Sour Grapes – Lisa van Hees

The doors burst open to reveal an army of waiters, each balancing plates of food and trays of drinks on their arms. The lady in the front is dressed in cobalt butler attire. Her hair is short, curly and grey, the same colour as her eyes. Her mirror-shine shoes slide over the hardwood floor as she dances around the table. She places plates in front of the four dinner guests and two empty seats.
        “Tonight’s appetiser is an aubergine roll filled with fleeing deer, drizzled with lemon thyme dressing and bread to the side.” Two waiters come in, placing a small basket of bread next to each plate. Another waiter goes around to drizzle dressing over each dish.
        The butler accepts a bottle of wine from one of the waiters and starts pouring. The bald man near the head of the table lifts his hand to block his glass, but the butler pours around it and gives him a pat on the back.
        “I’ve added something to calm the nerves. This is a Catena Zapata Estiba Reservada from 1997. Infused with French oak, tobacco and vanilla. Its heavy aftertaste is a perfect match with the deer’s red meat.”
        The butler continues to the man’s neighbour; a child propped on a tower of cushions to reach the table. The child accepts the glass of wine with a smile and studies the plate in front of her.
        The tall butler moves to the other side of the table to fill the glass of a teenager drowning in grey clothes. She continues to fill the glass of a twitching lady, who is skin over bone. The glasses at the empty seats are filled as well.
        Heavy smells waft from the plates of food. The guests look at their plates. One looking nauseous, one disinterested, one in a mild panic and one in satisfactory excitement.
        “Enjoy,” the butler says. She bows and moves out of the room with her army of waiters in tow. The old parlour falls silent. Black squares framed by golden trim hang on the wall where there should have been windows.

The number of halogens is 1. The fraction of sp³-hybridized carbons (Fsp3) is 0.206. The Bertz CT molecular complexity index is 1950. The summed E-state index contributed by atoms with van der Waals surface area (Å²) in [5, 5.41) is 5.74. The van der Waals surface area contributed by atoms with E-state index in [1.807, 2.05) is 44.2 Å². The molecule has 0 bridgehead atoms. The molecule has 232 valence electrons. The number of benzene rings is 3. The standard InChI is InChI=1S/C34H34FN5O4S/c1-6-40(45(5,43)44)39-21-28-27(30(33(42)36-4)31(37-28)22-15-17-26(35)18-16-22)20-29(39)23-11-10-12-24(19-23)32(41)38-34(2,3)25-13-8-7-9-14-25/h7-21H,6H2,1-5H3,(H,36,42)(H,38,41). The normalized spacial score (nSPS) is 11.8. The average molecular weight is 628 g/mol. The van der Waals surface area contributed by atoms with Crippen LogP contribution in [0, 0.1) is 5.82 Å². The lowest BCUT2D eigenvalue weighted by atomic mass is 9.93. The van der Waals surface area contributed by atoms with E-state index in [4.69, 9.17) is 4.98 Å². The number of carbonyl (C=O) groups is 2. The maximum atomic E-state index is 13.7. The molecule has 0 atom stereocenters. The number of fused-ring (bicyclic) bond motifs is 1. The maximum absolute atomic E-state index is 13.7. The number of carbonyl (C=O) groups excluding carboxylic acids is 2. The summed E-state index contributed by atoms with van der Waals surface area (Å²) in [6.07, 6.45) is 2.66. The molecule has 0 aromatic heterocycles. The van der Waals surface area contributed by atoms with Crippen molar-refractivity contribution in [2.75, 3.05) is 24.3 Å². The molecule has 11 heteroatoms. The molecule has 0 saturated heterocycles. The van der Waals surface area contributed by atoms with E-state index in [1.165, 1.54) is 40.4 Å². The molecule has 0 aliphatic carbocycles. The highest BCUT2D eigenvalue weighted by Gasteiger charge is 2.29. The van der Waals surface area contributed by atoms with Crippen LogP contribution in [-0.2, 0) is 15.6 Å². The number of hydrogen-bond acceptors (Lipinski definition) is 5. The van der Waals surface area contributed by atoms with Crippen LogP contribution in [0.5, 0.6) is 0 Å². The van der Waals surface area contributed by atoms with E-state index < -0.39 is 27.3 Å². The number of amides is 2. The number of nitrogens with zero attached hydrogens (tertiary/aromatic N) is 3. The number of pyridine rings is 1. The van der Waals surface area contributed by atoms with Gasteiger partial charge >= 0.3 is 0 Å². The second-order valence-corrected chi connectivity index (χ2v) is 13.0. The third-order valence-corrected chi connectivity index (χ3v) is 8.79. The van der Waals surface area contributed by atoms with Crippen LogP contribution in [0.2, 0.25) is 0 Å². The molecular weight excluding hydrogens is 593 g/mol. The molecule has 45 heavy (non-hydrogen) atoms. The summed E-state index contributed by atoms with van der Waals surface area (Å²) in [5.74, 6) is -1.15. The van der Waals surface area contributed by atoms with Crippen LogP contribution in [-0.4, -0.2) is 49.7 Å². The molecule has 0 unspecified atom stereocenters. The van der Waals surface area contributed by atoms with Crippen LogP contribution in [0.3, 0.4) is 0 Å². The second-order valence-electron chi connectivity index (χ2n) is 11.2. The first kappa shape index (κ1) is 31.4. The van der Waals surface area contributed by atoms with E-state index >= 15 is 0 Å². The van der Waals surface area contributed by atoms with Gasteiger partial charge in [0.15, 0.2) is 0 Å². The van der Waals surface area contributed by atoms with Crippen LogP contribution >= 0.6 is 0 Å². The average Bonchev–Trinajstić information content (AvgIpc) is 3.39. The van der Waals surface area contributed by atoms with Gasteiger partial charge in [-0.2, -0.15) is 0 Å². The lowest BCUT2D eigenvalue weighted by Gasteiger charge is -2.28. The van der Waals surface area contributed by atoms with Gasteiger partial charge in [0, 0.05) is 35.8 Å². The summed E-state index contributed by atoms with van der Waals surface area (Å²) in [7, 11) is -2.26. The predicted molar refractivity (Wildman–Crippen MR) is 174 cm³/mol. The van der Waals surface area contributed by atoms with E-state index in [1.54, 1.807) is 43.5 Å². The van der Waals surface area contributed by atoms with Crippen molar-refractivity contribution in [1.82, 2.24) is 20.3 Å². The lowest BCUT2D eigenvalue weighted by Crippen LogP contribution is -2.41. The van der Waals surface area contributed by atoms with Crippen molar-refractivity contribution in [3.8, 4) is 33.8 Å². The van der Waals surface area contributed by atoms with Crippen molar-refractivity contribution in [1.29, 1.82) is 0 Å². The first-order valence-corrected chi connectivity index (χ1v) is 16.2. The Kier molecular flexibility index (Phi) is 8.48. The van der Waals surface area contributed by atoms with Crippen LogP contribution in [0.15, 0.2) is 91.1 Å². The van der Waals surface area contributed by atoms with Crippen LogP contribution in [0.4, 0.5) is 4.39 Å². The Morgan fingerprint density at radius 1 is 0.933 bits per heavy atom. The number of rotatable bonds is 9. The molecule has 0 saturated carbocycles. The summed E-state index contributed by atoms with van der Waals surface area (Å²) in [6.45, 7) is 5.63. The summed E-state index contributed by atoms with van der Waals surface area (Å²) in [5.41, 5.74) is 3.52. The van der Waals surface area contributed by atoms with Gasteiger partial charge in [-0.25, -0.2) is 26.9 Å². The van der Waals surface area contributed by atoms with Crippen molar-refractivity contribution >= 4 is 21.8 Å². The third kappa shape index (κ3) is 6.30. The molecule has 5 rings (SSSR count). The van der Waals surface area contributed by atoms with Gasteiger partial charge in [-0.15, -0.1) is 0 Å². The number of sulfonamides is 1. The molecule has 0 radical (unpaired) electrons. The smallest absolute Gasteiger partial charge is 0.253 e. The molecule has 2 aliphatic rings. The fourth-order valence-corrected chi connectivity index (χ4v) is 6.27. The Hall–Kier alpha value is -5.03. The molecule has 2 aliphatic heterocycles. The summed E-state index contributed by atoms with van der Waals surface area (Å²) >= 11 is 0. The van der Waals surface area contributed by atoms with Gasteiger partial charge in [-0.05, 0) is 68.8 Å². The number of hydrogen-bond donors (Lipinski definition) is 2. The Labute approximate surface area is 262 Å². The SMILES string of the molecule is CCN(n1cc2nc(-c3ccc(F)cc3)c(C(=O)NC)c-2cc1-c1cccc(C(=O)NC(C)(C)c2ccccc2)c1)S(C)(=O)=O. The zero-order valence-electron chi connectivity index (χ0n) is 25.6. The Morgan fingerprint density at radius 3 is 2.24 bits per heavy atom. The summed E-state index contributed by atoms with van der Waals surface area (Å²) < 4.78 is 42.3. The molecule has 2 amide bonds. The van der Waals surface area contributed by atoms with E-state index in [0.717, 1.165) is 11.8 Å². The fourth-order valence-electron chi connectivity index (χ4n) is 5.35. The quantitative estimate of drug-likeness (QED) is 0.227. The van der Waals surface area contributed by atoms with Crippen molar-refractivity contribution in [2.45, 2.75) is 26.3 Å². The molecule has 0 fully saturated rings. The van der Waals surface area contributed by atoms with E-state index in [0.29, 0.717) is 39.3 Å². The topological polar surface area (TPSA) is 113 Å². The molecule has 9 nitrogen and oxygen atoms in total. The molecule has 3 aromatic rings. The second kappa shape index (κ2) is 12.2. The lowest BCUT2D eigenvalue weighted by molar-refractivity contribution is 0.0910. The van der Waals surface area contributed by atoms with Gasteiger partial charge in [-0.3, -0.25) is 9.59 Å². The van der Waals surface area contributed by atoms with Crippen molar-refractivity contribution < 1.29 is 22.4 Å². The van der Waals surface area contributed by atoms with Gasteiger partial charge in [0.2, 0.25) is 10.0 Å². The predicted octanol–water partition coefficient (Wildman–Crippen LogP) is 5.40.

“B-bon appet-t-tite,” the thin lady says, the words quivering so much they shake out of her crispy lips. As the rest start to poke at their food, she doesn’t take up on her well wishes.
        “How has everyone been?” the child asks. She cuts into the aubergine.
        The teenager in grey huffs. Their large clothes hide their shrug. They push their aubergine, squashing it into the dressing.
        “G-g-great,” the thin lady says. Her dark skin has tints of yellow and green. Thin braids coil into a bun at the back of her neck. Silver baby hairs frame her face.
        She cuts off a piece of aubergine that needs a magnifying glass to spot and brings the fork to her mouth. With the tips of her teeth, she grabs the bite and quivers.
        There is a soft sniff in the corner. A figure sits in the corner of the room, folded together like an origami crane. Their shoulders shake once and go still. Their clothing is the same colour as the dark corner and their face is hidden under a sheet of dark hair. Despite the room not being that big, they have managed to find the furthest and darkest corner.
        Next to them, a large grandfather clock stands bent with age. It ticks without a rhythm, not showing seconds, minutes, nor hours. Though a large clock hand does measure something. It rotates at its own pace. Sometimes it speeds up fast enough for the hand to become a blur. Sometimes it slows down to a standstill. And sometimes, it even seems to travel backwards.